Today is Candlemas, a day set aside to celebrate the Feast of the Presentation of Jesus Christ as well as the Feast of the Purification of Mary. Although most people think of February 2 as Groundhog Day, the truth is that the importance of this day dates back to pagan Celtic and Roman times. We are now halfway between the Winter Solstice and the Spring Equinox, and back in the day this was a huge cause for celebration. It meant that the food hadn’t run out, the winter cold hadn’t taken your life, and the bandits who hadn’t prepared for winter had either been repelled or disappeared.

WikiCommons License: St. Patrick’s Cathedral (RC), Armagh, County Armagh, Northern Ireland: Lower part of the stained glass window in the north wall of the west transept (liturgically north), depicting St. Mel and St. Brigid. 24 September 2013 Photographed by Andreas F. Borchert

When society was more agrarian, people lived by the seasons. They marked the Solstices (the longest and shortest days of the years) and the Equinoxes (halfway point between the Solstices). But they also celebrated on the quarter days, and Candlemas was one of the most important. It was a festival of light that represented hope that the days would eventually get longer. It was also a time to go through the pantries and eat food that might be going bad like soft apples and squash, or grains that were getting moldy. One of the foods served during this time was unleavened cakes and breads, including pancakes.

In the Celtic lands, this day was also known as Imbolc, a feast day that celebrated the Irish goddess Brigid (not to be confused with the Irish Saint Brigid). The pagan Brigid was the goddess of the dawn, of fertility, and of healing. It was also the beginning of the lambing season which represented the coming of spring. People lit bonfires and candles to represent the warmth of the sun. When the idea of Imbolc merged with the real-life person of Saint Brigid, the feasts became Christian. Now people use the Feast of St. Brigid on February 1 to celebrate home and hearth and new life. People in Ireland still visit holy wells dedicated to St. Brigid to bring back water to bless their homes. They also make St. Brigid crosses (made from reeds or straw) to give to their neighbors as a way to offer hope and love to their community.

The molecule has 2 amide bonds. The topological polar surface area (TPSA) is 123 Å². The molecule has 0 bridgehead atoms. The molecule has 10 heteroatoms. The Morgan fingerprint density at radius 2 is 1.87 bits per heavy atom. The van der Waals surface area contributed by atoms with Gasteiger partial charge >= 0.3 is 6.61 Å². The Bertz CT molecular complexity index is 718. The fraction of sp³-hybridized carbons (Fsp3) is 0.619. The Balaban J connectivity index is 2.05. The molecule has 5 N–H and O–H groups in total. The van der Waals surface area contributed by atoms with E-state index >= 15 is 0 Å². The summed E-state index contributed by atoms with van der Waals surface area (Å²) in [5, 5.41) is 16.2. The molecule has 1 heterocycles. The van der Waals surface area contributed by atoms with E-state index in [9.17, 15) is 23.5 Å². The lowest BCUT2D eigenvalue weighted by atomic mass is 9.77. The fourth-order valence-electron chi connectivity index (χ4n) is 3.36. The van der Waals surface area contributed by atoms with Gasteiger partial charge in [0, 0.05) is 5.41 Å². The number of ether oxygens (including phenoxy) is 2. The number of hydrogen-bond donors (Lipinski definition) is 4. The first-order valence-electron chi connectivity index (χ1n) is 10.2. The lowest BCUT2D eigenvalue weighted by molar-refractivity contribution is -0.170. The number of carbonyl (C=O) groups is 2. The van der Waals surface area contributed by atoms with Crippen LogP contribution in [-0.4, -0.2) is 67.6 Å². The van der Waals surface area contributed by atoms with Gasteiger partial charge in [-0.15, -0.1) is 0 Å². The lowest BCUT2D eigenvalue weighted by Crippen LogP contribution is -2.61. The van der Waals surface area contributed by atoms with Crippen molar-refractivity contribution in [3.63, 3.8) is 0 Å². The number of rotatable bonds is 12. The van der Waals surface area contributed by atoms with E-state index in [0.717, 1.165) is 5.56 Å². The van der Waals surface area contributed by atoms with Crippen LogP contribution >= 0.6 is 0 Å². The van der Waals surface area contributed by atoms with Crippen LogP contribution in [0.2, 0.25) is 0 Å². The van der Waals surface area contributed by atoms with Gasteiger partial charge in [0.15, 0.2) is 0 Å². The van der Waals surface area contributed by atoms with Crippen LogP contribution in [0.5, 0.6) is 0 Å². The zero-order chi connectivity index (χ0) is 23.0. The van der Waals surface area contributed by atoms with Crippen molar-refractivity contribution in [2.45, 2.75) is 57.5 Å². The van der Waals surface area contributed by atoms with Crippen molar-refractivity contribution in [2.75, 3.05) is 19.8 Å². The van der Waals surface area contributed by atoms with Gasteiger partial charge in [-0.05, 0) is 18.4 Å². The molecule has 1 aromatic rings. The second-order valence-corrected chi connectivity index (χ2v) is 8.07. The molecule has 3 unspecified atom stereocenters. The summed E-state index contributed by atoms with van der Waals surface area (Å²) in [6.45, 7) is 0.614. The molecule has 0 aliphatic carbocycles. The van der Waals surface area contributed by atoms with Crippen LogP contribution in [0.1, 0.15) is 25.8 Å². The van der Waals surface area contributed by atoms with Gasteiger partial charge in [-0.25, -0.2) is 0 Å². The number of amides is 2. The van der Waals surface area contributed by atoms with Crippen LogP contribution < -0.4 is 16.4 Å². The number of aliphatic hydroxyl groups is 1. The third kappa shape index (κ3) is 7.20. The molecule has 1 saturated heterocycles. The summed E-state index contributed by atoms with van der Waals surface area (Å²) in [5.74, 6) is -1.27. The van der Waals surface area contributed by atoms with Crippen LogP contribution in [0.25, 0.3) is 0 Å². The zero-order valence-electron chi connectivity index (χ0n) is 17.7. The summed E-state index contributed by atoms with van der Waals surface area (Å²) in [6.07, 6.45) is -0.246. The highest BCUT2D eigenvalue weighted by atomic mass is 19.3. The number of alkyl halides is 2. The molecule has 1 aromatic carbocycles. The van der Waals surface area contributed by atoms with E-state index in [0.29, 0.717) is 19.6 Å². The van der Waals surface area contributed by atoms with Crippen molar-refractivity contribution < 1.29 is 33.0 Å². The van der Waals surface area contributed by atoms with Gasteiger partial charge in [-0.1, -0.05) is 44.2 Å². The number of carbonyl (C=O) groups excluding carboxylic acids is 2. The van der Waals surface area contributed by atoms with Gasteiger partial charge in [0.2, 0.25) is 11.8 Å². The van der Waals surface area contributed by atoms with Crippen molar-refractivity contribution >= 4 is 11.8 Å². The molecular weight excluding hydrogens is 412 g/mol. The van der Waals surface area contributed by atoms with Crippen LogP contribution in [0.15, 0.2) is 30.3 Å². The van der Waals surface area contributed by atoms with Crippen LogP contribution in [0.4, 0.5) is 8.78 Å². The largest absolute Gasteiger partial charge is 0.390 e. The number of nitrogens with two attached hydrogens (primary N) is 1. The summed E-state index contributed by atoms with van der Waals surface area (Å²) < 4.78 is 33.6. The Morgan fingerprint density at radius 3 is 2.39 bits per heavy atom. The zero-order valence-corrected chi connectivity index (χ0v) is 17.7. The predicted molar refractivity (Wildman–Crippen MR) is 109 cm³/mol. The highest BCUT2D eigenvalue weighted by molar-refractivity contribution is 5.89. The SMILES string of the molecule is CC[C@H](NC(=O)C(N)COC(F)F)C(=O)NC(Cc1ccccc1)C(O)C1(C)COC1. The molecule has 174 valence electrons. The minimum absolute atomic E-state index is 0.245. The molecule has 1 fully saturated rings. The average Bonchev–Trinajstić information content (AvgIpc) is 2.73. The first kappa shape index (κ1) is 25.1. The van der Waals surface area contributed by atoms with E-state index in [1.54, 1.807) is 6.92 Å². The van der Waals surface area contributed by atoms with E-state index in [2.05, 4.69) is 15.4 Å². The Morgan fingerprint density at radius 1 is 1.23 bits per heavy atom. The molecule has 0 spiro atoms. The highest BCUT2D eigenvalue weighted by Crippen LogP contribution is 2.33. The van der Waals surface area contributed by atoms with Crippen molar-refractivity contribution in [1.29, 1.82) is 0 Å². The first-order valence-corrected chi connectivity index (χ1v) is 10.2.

In Europe, as pagan people turned to Christianity, this time of year–which is 40 days after Christmas–became known as the fortieth day of Epiphany. It became an official Christian holiday in 6th century when Pope Sergio’s instituted this festival in Rome. During the Dark Ages, when people were desperate for relief from the plague, they began celebrating this day with processions that honored the Blessed Mother and her Feast of the Purification. By the 11th Century, people would process to the church and get their candles (all the ones they’d use for the year) blessed. Even today, the church blesses all of the candles they will use during the year on Candlemas. (The word Candlemas comes from “Candle + Mass”)

So how did Ground Hogs steal this festival of Candlemas? Many historians believe it dates back to an old Scottish verse:

If Candlemass Day be dry and fair,

The half o’winter’s to come and mair [more];

If Candlemass Day be wet and foul,

The half of winter’s gane [gone] at Yule.

So if it’s sunny and dry on February 2, Winter will continue. But if it’s cloudy, Spring is almost here. This belief was reinforced by the behaviors of bears who would either stay in hibernation or leave hibernation early. As the decades went by, bears became ground hogs. Now, if the ground hog sees his shadow on a sunny day he gets scared and hibernates for another six weeks of Winter. But if he doesn’t see his shadow, he won’t be scared and Spring will come early.

When you combine all of these stories, you still come to the same conclusion: Candlemas is the day we celebrate the ending of dark days the promise that light will arrive soon. Because I love holidays that have their own special foods, I’ve included a recipe for Gingerbread Pancakes. They are easy to make and, because it’s still the last day of the Epiphany, these pancakes have a holiday flavor. I hope you all have a wonderful Candlemas. And don’t forget to light your candles and eat pancakes. Because Spring will be here soon.


[mpprecipe-recipe:207]


Similar Posts